If you’re a big fan of sushi, it’s likely you know all the different types and styles quite well – but it’s also highly likely that you’ve been served the wrong fish before, probably without even knowing.
In a 2017 study, researchers from the University of California, Los Angeles, found through DNA analysis that the fish in 47 percent of the sushi they ordered at 26 Los Angeles sushi restaurants were mislabeled. Other studies have found that this trend is common both nationally and internationally. But why is this the case? Are restaurants trying to trick you?
The same UCLA researchers have now published a study in the journal Frontiers in Ecology and the Environment in which they state that while “sushi mislabeling is pervasive; intentional fraud is much less common.” Their conclusion is due to the discrepancies they found between Food and Drug Administrations regulations and the actual biology of fish species.
“Yellowtail has six species. The FDA says one can be called yellowtail and the five others have to be called amberjack,” explains Paul Barber, a professor of ecology and evolutionary biology at UCLA and senior author of the study. “In Japan, each of these six species of yellowtail prepared by sushi chefs is sold under a different name. These fishes vary in taste and cost. In the U.S., the FDA says five of these have to be sold under just one name. This is the equivalent of saying we know there are Toyotas, Hondas, Nissans, Rolls-Royces, Jaguars and BMWs, but you can call those only Toyotas or BMWs.”
By being only able to use the FDA-recognized names, it’s practically impossible for sushi restaurants to correctly identify what fish they are serving. Luckily, the researchers are working with the FDA’s Center for Food Safety and Applied Nutrition, which manages the FDA’s seafood guidelines that restaurants follow, and they have already drafted recommendations for the labeling of yellowtail.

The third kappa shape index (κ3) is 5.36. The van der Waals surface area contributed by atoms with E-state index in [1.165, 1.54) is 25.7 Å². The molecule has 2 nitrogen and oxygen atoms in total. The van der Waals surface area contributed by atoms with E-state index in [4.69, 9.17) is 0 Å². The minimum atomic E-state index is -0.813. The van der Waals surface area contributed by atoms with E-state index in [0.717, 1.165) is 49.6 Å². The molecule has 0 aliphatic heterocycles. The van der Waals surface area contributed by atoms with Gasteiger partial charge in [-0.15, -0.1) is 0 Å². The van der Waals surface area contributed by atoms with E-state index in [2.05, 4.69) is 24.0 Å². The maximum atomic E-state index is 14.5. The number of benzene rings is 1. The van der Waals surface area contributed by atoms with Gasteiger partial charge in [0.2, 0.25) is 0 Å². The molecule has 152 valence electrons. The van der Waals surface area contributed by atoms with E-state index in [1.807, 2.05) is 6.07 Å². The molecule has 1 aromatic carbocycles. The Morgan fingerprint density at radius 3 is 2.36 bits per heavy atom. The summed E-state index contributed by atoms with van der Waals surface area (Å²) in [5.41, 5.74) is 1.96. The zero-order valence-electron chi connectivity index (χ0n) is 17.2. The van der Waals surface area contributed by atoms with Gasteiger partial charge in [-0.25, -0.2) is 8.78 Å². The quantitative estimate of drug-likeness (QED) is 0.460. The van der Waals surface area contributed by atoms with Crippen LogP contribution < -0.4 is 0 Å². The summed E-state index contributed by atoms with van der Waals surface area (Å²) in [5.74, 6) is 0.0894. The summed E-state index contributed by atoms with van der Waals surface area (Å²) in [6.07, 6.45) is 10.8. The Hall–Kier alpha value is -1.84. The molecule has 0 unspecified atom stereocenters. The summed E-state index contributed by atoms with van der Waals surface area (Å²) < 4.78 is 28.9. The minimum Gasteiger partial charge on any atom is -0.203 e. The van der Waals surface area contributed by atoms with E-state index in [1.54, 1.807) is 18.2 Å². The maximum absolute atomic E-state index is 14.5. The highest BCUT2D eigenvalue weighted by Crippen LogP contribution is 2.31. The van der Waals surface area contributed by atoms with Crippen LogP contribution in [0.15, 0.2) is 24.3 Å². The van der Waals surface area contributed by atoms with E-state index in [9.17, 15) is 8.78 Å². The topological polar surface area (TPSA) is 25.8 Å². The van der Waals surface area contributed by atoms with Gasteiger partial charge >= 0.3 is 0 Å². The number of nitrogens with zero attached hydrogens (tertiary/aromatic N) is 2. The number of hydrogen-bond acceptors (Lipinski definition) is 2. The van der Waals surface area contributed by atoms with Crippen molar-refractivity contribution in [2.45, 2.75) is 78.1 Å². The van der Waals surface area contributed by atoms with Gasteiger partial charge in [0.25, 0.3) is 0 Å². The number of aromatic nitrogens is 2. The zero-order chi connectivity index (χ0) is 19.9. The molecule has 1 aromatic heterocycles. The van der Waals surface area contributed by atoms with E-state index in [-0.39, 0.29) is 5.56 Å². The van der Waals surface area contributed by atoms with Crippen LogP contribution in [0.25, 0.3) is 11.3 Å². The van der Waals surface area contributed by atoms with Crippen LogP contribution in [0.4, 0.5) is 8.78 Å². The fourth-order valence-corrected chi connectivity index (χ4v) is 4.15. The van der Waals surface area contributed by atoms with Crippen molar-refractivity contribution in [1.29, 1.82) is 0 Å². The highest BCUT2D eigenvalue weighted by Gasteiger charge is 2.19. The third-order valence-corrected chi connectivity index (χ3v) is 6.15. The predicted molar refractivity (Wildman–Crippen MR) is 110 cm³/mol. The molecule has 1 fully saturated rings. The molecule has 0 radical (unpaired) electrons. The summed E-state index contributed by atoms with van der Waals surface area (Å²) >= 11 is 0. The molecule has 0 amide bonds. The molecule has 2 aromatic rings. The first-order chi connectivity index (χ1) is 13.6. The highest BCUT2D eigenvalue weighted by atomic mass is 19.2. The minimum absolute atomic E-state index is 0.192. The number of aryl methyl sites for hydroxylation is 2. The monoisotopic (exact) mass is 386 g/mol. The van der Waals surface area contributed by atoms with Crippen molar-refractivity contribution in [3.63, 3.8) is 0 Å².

But until new regulations are passed, how can you know exactly what fish you may be ordering?
“The best thing consumers can do is care and ask questions,” says Barber. “That will trickle down the entire supply chain. If enough people start asking where the fish is from, the restaurants will ask that of their distributors, and the distributors will ask this of the fishermen. This will work only if the people who pay the bills demand accountability.”
Some local restaurants are taking this study very seriously, and have already begun implementing suggestions from the researchers and identifying fish species’ names based on DNA sequencing.
“Seafood mislabeling is a global issue, but by banding together, we can do something about it,” says Samantha Cheng, an Arizona State University assistant research professor who worked with Barber. “I’m excited to see how this partnership develops.”